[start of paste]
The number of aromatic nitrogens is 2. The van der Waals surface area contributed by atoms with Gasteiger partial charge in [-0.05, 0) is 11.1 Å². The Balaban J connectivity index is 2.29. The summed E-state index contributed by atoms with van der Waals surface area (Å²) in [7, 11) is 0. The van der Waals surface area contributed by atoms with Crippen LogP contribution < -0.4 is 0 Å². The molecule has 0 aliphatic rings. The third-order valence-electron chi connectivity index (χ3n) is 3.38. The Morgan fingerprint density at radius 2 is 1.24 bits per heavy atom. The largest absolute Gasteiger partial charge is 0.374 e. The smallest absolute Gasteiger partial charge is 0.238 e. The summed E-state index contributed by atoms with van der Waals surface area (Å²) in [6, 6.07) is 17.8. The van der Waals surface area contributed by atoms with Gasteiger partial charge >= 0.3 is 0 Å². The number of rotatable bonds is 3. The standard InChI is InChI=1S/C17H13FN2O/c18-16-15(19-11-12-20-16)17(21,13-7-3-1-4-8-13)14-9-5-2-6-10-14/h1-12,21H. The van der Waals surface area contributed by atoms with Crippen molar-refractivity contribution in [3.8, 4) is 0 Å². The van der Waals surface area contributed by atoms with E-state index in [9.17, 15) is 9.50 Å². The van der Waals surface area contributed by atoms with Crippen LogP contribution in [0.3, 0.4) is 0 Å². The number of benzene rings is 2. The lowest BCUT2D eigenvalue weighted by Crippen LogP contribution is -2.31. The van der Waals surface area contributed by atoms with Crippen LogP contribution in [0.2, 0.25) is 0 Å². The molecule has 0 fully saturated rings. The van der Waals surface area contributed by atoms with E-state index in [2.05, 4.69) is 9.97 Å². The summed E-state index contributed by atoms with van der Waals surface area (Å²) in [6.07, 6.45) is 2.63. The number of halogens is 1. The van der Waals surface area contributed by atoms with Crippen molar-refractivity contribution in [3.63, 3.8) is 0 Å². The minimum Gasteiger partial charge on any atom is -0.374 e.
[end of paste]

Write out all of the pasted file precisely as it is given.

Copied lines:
The number of aromatic nitrogens is 2. The van der Waals surface area contributed by atoms with Gasteiger partial charge in [-0.05, 0) is 11.1 Å². The Balaban J connectivity index is 2.29. The summed E-state index contributed by atoms with van der Waals surface area (Å²) in [7, 11) is 0. The van der Waals surface area contributed by atoms with Crippen LogP contribution < -0.4 is 0 Å². The molecule has 0 aliphatic rings. The third-order valence-electron chi connectivity index (χ3n) is 3.38. The Morgan fingerprint density at radius 2 is 1.24 bits per heavy atom. The largest absolute Gasteiger partial charge is 0.374 e. The smallest absolute Gasteiger partial charge is 0.238 e. The summed E-state index contributed by atoms with van der Waals surface area (Å²) in [6, 6.07) is 17.8. The van der Waals surface area contributed by atoms with Gasteiger partial charge >= 0.3 is 0 Å². The number of rotatable bonds is 3. The standard InChI is InChI=1S/C17H13FN2O/c18-16-15(19-11-12-20-16)17(21,13-7-3-1-4-8-13)14-9-5-2-6-10-14/h1-12,21H. The van der Waals surface area contributed by atoms with Crippen molar-refractivity contribution in [3.8, 4) is 0 Å². The van der Waals surface area contributed by atoms with E-state index in [9.17, 15) is 9.50 Å². The van der Waals surface area contributed by atoms with Crippen LogP contribution in [0.3, 0.4) is 0 Å². The number of benzene rings is 2. The lowest BCUT2D eigenvalue weighted by Crippen LogP contribution is -2.31. The van der Waals surface area contributed by atoms with Crippen LogP contribution in [0.2, 0.25) is 0 Å². The molecule has 0 fully saturated rings. The van der Waals surface area contributed by atoms with E-state index in [2.05, 4.69) is 9.97 Å². The summed E-state index contributed by atoms with van der Waals surface area (Å²) in [6.07, 6.45) is 2.63. The number of halogens is 1. The van der Waals surface area contributed by atoms with Crippen molar-refractivity contribution in [3.63, 3.8) is 0 Å². The minimum Gasteiger partial charge on any atom is -0.374 e.